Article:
“READING things about myself that aren’t true drives me crazy!” Kate Upton mock squeals as we discuss the American tabloids’ obsession with her love life. “I’ve managed to block it out, but my family really hasn’t – so they’ll read about me and then call me up saying, ‘Are you alright? I saw this happened’ and my mum will call and say: ‘Well, I saw you went to Vegas, when you could have come to the family reunion…’ and I’m like, ‘mum, I swear, I’m in Europe!’ It’s insane!”
Drinking a purifying-looking green drink with her feet curled up beneath her, she could be any 22-year-old – except for the face, and the hair, and the body, and the Cameron Diaz film she just starred in, and the multi-million-dollar Bobbi Brown contract, andthe Vogue covers… and yet still, somehow, the girl-next-door tag still seems feasible.
Upton promises she’s jetlagged, but is still bright-eyed and bushy-tailed to an almost unbelievable, and certainly unachievable, degree. A cheerleader for confidence, she really practices what she preaches – talking animatedly on a range of topics and punctuating each anecdote with plenty of nodding and laughing and kindly sympathising.
She’s a girls’ girl at heart, that much is clear, but there’s no denying that the exterior is decidedly boy-friendly. Her pneumatic figure, often accentuated by her on-duty attire to almost cartoonish proportions, is nothing compared to her Disney-worthy face, with peachy skin and huge oval eyes that any Princess would be proud of. Men attend to things in the room as we talk – checking clipboards and water levels with an attentiveness that one suspects is reserved for Upton wherever she goes. If the Queen must believe that the world always smells of fresh paint, then Upton surely must assume that all men are perennially smiling and helpful to a fault. Except, perhaps, the paparazzi with whom – like most actresses and models – she has a complicated relationship. But even they don’t awaken any meanness.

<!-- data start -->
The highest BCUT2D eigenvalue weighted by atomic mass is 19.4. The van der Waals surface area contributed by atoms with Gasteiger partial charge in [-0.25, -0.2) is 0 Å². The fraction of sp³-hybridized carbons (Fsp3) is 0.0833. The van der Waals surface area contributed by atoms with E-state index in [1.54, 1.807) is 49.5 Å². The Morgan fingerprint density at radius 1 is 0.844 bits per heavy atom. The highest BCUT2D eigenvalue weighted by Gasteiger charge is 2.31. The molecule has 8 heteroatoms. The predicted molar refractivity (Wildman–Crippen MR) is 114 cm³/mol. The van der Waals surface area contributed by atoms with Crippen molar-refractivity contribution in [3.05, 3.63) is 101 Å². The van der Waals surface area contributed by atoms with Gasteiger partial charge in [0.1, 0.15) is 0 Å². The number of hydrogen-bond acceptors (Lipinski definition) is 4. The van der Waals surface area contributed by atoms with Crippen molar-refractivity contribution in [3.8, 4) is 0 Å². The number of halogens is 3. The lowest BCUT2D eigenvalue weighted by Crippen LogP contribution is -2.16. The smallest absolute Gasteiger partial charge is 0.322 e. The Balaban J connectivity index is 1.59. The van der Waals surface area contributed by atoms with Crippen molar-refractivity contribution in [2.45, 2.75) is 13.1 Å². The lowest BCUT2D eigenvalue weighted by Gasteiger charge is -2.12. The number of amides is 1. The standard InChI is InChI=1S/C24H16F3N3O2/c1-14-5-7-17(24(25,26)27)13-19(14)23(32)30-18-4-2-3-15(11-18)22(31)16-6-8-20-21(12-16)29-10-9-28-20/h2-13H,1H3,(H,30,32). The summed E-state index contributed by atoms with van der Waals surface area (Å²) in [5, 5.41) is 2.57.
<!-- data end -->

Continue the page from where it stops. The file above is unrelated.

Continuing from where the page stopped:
“I enjoy the red carpet for the first 10 minutes and then I’m like, ‘Alright….let’s go,'” she smiled. “Sometimes the photographers get really bossy, like ‘blow a kiss!’, ‘smile!’ and I think, ‘You don’t know Mr, you’re not a model! This outfit is meant to be fierce, it doesn’t go with smiling!’ When I first did red carpets, I used to listen and do what they said – but now I don’t.”
In London for her role as a Gillette ambassador, she has been enlisted to talk about men’s grooming – helping shy, unkempt men take control of their image to create something altogether more dashing.
“Being groomed is about confidence, and I’m always talking about women’s confidence but men’s confidence is important too,” she said. “I don’t really have a dealbreaker in grooming, because I think if a man is confident and walks into the room that way, I just fall for it. Tom Ford is the perfect example of great grooming.”
Upton loves lots of things about her job – learning new things, meeting people, travelling – she’s a glass-half-full sort of person. A self-appointed poster girl for confidence and contentment, she’s the ideal brand ambassador – melding eye-watering good looks with a down-to-earth charm, but fashion purists complain that supermodels, by their very definition, should be unattainable. Upton is nonplussed.
“My mother always taught me that smiling when you walk into a room is the best beauty secret, so if I’m nervous when I walk in I just smile, and I think everyone warms to you quicker that way,” she nods. “Sometimes people look stern when I come on set, just because they’re concentrating or getting ready for their day, but I’ll chat and smile and finally I break them down!”
Despite her wide-eyed looks and Labradoric enthusiasm, Upton also seems somehow older than her years – and not just because of her very grown-up figure. She’s what Americans might call “centred,” but what we Brits would probably call “normal” – pretty, polite and generally satisfied with her lot. My stiff-upper-lip-style handshake is shamed into submission by an unexpected hug and a warm genuine thanks for “coming to see me”. See, she’s not a supermodel, she’s just like us.